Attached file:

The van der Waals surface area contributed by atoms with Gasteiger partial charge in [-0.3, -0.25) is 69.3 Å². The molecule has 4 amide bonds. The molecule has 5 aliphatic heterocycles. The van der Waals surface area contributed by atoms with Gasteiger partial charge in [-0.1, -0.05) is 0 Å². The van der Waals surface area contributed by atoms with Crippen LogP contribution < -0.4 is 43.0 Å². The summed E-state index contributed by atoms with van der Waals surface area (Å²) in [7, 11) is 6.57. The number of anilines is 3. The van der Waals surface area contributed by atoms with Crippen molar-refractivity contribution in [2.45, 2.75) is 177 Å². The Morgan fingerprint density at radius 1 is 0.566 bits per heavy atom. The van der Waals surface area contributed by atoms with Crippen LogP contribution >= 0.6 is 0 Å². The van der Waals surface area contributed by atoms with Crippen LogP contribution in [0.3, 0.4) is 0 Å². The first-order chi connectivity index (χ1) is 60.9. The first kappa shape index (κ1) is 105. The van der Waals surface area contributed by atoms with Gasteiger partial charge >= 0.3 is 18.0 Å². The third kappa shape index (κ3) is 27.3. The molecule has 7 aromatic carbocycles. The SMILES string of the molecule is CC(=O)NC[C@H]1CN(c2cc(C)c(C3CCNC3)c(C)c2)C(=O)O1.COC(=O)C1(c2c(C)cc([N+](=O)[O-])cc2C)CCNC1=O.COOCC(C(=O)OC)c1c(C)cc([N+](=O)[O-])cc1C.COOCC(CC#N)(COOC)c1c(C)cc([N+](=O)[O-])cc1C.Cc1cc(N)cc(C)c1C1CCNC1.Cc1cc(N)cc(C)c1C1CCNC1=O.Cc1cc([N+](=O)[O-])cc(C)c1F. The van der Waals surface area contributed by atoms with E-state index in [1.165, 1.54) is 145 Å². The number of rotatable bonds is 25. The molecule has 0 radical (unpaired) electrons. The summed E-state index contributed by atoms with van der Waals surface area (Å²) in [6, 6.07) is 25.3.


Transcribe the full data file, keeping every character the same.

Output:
The van der Waals surface area contributed by atoms with Gasteiger partial charge in [-0.3, -0.25) is 69.3 Å². The molecule has 4 amide bonds. The molecule has 5 aliphatic heterocycles. The van der Waals surface area contributed by atoms with Gasteiger partial charge in [-0.1, -0.05) is 0 Å². The van der Waals surface area contributed by atoms with Crippen LogP contribution < -0.4 is 43.0 Å². The summed E-state index contributed by atoms with van der Waals surface area (Å²) in [7, 11) is 6.57. The number of anilines is 3. The van der Waals surface area contributed by atoms with Crippen molar-refractivity contribution in [2.45, 2.75) is 177 Å². The Morgan fingerprint density at radius 1 is 0.566 bits per heavy atom. The van der Waals surface area contributed by atoms with Crippen LogP contribution >= 0.6 is 0 Å². The van der Waals surface area contributed by atoms with Crippen LogP contribution in [0.3, 0.4) is 0 Å². The first-order chi connectivity index (χ1) is 60.9. The first kappa shape index (κ1) is 105. The van der Waals surface area contributed by atoms with Gasteiger partial charge >= 0.3 is 18.0 Å². The third kappa shape index (κ3) is 27.3. The molecule has 7 aromatic carbocycles. The SMILES string of the molecule is CC(=O)NC[C@H]1CN(c2cc(C)c(C3CCNC3)c(C)c2)C(=O)O1.COC(=O)C1(c2c(C)cc([N+](=O)[O-])cc2C)CCNC1=O.COOCC(C(=O)OC)c1c(C)cc([N+](=O)[O-])cc1C.COOCC(CC#N)(COOC)c1c(C)cc([N+](=O)[O-])cc1C.Cc1cc(N)cc(C)c1C1CCNC1.Cc1cc(N)cc(C)c1C1CCNC1=O.Cc1cc([N+](=O)[O-])cc(C)c1F. The van der Waals surface area contributed by atoms with E-state index in [1.165, 1.54) is 145 Å². The number of rotatable bonds is 25. The molecule has 0 radical (unpaired) electrons. The summed E-state index contributed by atoms with van der Waals surface area (Å²) in [6, 6.07) is 25.3.